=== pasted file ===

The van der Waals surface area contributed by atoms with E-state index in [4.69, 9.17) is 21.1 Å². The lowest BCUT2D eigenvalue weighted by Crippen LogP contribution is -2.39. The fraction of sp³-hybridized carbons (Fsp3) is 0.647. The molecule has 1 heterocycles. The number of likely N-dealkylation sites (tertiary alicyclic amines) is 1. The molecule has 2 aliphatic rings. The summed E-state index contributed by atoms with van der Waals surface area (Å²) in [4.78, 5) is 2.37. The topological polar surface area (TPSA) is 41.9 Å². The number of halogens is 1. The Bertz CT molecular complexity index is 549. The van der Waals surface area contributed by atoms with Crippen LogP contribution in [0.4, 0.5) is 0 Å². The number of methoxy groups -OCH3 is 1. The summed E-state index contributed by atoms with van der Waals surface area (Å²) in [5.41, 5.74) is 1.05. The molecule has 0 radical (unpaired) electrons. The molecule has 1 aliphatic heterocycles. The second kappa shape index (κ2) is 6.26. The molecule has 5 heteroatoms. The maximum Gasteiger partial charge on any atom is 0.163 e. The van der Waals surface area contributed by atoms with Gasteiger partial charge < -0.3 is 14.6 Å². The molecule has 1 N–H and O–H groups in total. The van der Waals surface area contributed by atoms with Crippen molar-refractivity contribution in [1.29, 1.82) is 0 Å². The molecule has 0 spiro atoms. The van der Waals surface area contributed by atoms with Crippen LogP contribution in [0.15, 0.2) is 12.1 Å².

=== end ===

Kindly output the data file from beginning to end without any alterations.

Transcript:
The van der Waals surface area contributed by atoms with E-state index in [4.69, 9.17) is 21.1 Å². The lowest BCUT2D eigenvalue weighted by Crippen LogP contribution is -2.39. The fraction of sp³-hybridized carbons (Fsp3) is 0.647. The molecule has 1 heterocycles. The number of likely N-dealkylation sites (tertiary alicyclic amines) is 1. The molecule has 2 aliphatic rings. The summed E-state index contributed by atoms with van der Waals surface area (Å²) in [4.78, 5) is 2.37. The topological polar surface area (TPSA) is 41.9 Å². The number of halogens is 1. The Bertz CT molecular complexity index is 549. The van der Waals surface area contributed by atoms with Crippen LogP contribution in [0.4, 0.5) is 0 Å². The number of methoxy groups -OCH3 is 1. The summed E-state index contributed by atoms with van der Waals surface area (Å²) in [5.41, 5.74) is 1.05. The molecule has 0 radical (unpaired) electrons. The molecule has 1 aliphatic heterocycles. The second kappa shape index (κ2) is 6.26. The molecule has 5 heteroatoms. The maximum Gasteiger partial charge on any atom is 0.163 e. The van der Waals surface area contributed by atoms with Gasteiger partial charge < -0.3 is 14.6 Å². The molecule has 1 N–H and O–H groups in total. The van der Waals surface area contributed by atoms with Crippen molar-refractivity contribution in [1.29, 1.82) is 0 Å². The molecule has 0 spiro atoms. The van der Waals surface area contributed by atoms with Crippen LogP contribution in [0.15, 0.2) is 12.1 Å².